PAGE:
Coronavirus -Is this the silver line in the rain cloud?

Applying the Dharma for the preservation of planet Earth and its inhabitants
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SarathW
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Coronavirus -Is this the silver line in the rain cloud?

Post by SarathW »

Coronavirus -Is this the silver line in the rain cloud?
Perhaps this topic is too early for discussion. However, I thought of posting this after seen the comment by David in Dhamma Wheel.
Our politicians continue to disregard the possibility of an epidemic after many warnings by the science community such as Bill Gates.
We have seen how epidemics such as Ebola was spread in Africa.
We always thought it is them not us.
Just imagine we had the Coronavirus with the death rate of an Ebola epidemic.
Now it is time to think about an epidemic like Ebola with the infection rate like a Coronavirus.
Perhaps the Coronavirus is only a warning signal.

What other positive come and will come from this disaster?
Will this stop the nuclear war?
Will we learn to love one another?
Is this good for the environment?
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Risto J
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Re: Coronavirus -Is this the silver line in the rain cloud?

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SarathW
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Re: Coronavirus -Is this the silver line in the rain cloud?

Post by SarathW »

It appears Bill Gates sees a silver line.

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mikenz66
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Re: Coronavirus -Is this the silver line in the rain cloud?

Post by mikenz66 »

The positive I can see is that people are realising that this affects everyone, so the only possible response is a compassionate one: to care for each other. The more sensible leaders have got that point. That's a good start.

:heart:
Mike
SarathW
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Re: Coronavirus -Is this the silver line in the rain cloud?

Post by SarathW »

Cuomo said of the coronavirus: "No one has been here before and this is going to change us. It is going to help form a new generation and I can see it in my daughters' eyes.”

He said many people who never experienced a “national crisis” like the way the coronavirus is affecting the country will be “formative” for society.
https://www.thesun.co.uk/news/11264300/ ... ters-eyes/

It is very interesting to know how this going to affect young people.
If you know someone young please report here their thoughts.
Will this affect young people the same way it affected people after world war 2?
My experience is that two young people who are close to me, call me for the first time and ask me whether I am OK and need any help!!
:heart:
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mikenz66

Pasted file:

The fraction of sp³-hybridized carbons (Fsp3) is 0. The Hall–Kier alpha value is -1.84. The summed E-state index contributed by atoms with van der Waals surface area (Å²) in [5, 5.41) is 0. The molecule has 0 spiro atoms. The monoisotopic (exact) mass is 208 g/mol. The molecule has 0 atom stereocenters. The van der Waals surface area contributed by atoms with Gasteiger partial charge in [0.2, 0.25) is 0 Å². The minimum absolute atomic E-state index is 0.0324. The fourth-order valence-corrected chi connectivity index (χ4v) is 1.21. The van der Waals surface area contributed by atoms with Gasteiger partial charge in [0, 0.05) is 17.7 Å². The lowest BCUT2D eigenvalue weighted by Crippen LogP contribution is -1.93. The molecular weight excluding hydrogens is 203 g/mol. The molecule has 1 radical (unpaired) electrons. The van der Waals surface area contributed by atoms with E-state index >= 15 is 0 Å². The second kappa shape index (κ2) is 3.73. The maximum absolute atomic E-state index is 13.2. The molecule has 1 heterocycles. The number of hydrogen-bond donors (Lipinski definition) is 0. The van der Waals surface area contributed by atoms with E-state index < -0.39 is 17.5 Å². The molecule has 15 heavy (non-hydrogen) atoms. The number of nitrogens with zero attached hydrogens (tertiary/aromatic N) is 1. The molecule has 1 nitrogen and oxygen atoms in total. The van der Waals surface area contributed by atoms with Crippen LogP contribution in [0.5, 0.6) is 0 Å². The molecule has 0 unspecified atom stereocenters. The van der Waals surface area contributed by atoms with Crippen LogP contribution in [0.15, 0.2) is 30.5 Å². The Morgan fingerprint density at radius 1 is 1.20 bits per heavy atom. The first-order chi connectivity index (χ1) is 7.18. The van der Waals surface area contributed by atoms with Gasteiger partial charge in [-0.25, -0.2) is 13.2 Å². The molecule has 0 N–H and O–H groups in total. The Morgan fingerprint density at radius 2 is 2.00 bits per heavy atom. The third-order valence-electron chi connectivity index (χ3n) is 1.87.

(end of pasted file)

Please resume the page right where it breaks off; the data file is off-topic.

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Re: Coronavirus -Is this the silver line in the rain cloud?

Post by mikenz66 »

SarathW wrote: Sat Mar 28, 2020 11:09 pm My experience is that two young people who are close to me, call me for the first time and ask me whether I am OK and need any help!!
:heart:
That's great! :heart:
SarathW
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Re: Coronavirus -Is this the silver line in the rain cloud?

Post by SarathW »

The environment seems to be the winner, temporary at lest.

SarathW
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Re: Coronavirus -Is this the silver line in the rain cloud?

Post by SarathW »

I am not sure this is a true documentary but interesting to watch.
This coronavirus is like watching a Hollywood movie in real-time!

Miorita
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Re: Coronavirus -Is this the silver line in the rain cloud?

Post by Miorita »

It's touchy to see how samsara gets a reprive, even if it's a small one.
My teacher, Garchen, loves with love and simplicity all sentient beings.
Prior to him there were the webcasts of Ch. Namkhai Norbu where occasionally you could observe a dog coming to people for some food or just to be around people.
It highlights the responsibility one has towards other beings, inferior, that rely on that respective achievement. It is not enough to be the victor if one is lacking the heart to preserve life as is.
Dedicate your merits of practice!
What you are now, they will be. Be their light in a dark world!
:anjali:
Miorita
Om Tare Tuttare Ture Soha - they say she helps remove obstacles
Relax! Do your best!
SarathW
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Re: Coronavirus -Is this the silver line in the rain cloud?

Post by SarathW »

The enoumus effort by the airline idustry to keep the planes in operating condition.
This is like a real life drama!

SarathW
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Re: Coronavirus -Is this the silver line in the rain cloud?

Post by SarathW »